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Hey, America, here’s what’s actually going on with the economy

Angle-down symbol A symbol in the shape of an angle pointing downward. The United States is not in a recession and experts do not expect one to occur soon. Michael Raines/Getty Images; Jenny Chang-Rodriguez/BI

  • The US is not in a recession; in fact, in a Harris poll for the Guardian, a majority of Americans said there was one.
  • Media coverage is one possible explanation for why Americans feel that the economy is not doing so well.
  • Business Insider looked at data to find out what is really going on with the US economy.

Hey, America, we I completely understand if you don’t have such good feelings about the economic situation.

But if you think we’re in a recession, we have good news for you: We’re not in one, and there’s probably not going to be one, based on the economic data and the views of experts who spoke to Business Insider.

According to a Harris Poll for the Guardian, 56% of Americans believe the US is in a recession, and a majority believe our economy is shrinking. Two reasons people feel the economy is not doing so well – even though the US has not officially been in a recession since the two-month recession in early 2020 – are media coverage and the way people view economic trends.

David Kelly, Chief Strategist for Global Asset Management at JP Morgan; Eugenio Alemán, Chief Economist at Raymond James; and Gregory Daco, Chief Economist at EY. told Business Insider that the US is not in a recession.

“Americans’ negative attitudes toward the economy are largely due to the media’s relentless negative coverage of economic and social issues, amplified by even more negative social media feeds,” Kelly said in a statement to Business Insider.

Of course, not everything is perfect and that could cloud people’s views. Daco said when you factor in cost fatigue, the cumulative impact of inflation, the largely frozen and unaffordable housing market and also “the lower turnover in the labor market and the perception that there are fewer opportunities in terms of jobs, then that leads to more pessimism about the expected state of the economy.”

“And I think that’s what we’re seeing in this particular survey: There’s a difference between the perception of consumer spending trends, inflation trends and employment trends and the data perspective,” Daco said, adding, “This misperception is compounded by the fact that we have different sources of information, different media sources, which could distort the underlying assessment of economic developments.”

If you want to learn more about economic development, take a look at the charts below.

US GDP continues to grow

Kelly cited “quarterly GDP growth and expected growth” as one of the “key numbers to watch,” along with wage gains – which have cooled recently but still signal a strong labor market – and weekly jobless claims – which have been low because mass layoffs have not yet occurred.

US real GDP remained robust, although growth slowed.

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The unemployment rate in the USA was low

Although the unemployment rate rose from 3.8 percent in March to 3.9 percent in April, it is still low.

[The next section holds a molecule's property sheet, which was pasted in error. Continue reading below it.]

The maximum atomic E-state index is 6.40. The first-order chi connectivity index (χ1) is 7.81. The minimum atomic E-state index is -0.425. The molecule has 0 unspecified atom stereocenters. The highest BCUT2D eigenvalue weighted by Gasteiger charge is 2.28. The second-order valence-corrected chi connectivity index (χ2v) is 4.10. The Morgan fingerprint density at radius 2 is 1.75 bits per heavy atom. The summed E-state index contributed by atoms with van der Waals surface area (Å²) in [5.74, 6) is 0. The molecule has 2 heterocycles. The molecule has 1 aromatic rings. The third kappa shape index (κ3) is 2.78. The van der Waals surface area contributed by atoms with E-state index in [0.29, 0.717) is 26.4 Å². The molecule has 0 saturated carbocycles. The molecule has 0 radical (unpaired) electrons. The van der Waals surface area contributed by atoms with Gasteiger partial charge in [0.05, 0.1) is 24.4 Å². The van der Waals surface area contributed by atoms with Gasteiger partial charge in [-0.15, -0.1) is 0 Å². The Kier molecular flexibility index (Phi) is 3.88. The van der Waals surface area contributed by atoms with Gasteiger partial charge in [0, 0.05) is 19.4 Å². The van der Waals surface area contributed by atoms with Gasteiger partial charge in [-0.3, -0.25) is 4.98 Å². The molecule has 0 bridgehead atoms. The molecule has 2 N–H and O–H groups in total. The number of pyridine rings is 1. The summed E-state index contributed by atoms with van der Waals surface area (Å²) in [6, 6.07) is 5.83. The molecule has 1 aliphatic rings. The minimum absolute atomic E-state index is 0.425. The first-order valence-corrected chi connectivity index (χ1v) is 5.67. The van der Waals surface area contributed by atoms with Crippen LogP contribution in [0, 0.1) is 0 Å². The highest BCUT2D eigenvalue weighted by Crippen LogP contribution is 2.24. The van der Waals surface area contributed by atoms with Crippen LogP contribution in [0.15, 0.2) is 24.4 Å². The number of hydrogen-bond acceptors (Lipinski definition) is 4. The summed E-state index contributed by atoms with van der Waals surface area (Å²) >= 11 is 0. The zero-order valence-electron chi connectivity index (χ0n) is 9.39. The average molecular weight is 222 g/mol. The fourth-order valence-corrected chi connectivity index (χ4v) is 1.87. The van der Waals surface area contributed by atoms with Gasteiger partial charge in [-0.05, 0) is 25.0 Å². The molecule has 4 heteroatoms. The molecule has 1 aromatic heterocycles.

“We still see strong momentum in job growth,” Daco said. “We have a historically low unemployment rate.”

During the Great Recession, the U.S. unemployment rate skyrocketed from 5.0% in December 2007 to 9.5% in June 2009. It took years for the labor market to fully recover from that recession, while unemployment fell rapidly after the short but deep Covid recession in 2020.

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Consumer Price Index data shows that inflation in the US remains stubborn but below 4%

Inflation is still high and stubborn, but the year-over-year change in the consumer price index has cooled from the high rates of 2021 and 2022. Alemán said that while inflation is comparatively low, “the rise in inflation since 2021 has left Americans figuring out what to buy and what not to buy – something we were not used to before.”

“Probably the cost of finding a better price has added a lot of stress to Americans’ lives that they didn’t have before,” Alemán said.

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The S&P 500 has been rising for over a year

In 2024, the S&P 500 hit several all-time highs. The Harris Poll for the Guardian found that nearly half of respondents thought the S&P 500 index was actually down.

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There is neither a recession in the US nor will one come soon

If you’re worried about an impending recession, you might feel better knowing that experts don’t fear it. Alemán said Raymond James doesn’t foresee a recession but expects a slowdown in economic activity. Looking ahead to the next 12 months, Daco said the likelihood of a recession is relatively low. Kelly said the U.S. isn’t even close to a recession.

“In fact, the so-called misery index, which is the sum of the inflation rate and the unemployment rate, is currently at 7.3 percent,” said Kelly. “That is better, i.e. lower, than it has been in over 75 percent of the last 60 years.”

There are still some data points and trends that may be of concern to Americans. Sales of existing and new homes have been declining recently. Mortgage rates are back below 7% but still high. Some major companies are laying off workers, inflation has not yet returned to the Fed’s 2% target, and interest rates look set to remain high for a while.

“The longer we have interest rates as high as they are today, the greater the likelihood that something will break and we could face a recession in the future,” Alemán said.

So here’s to a time when there is no recession, and probably not one anytime soon. However, just because we are not in a recession does not mean that the economy is perfect.

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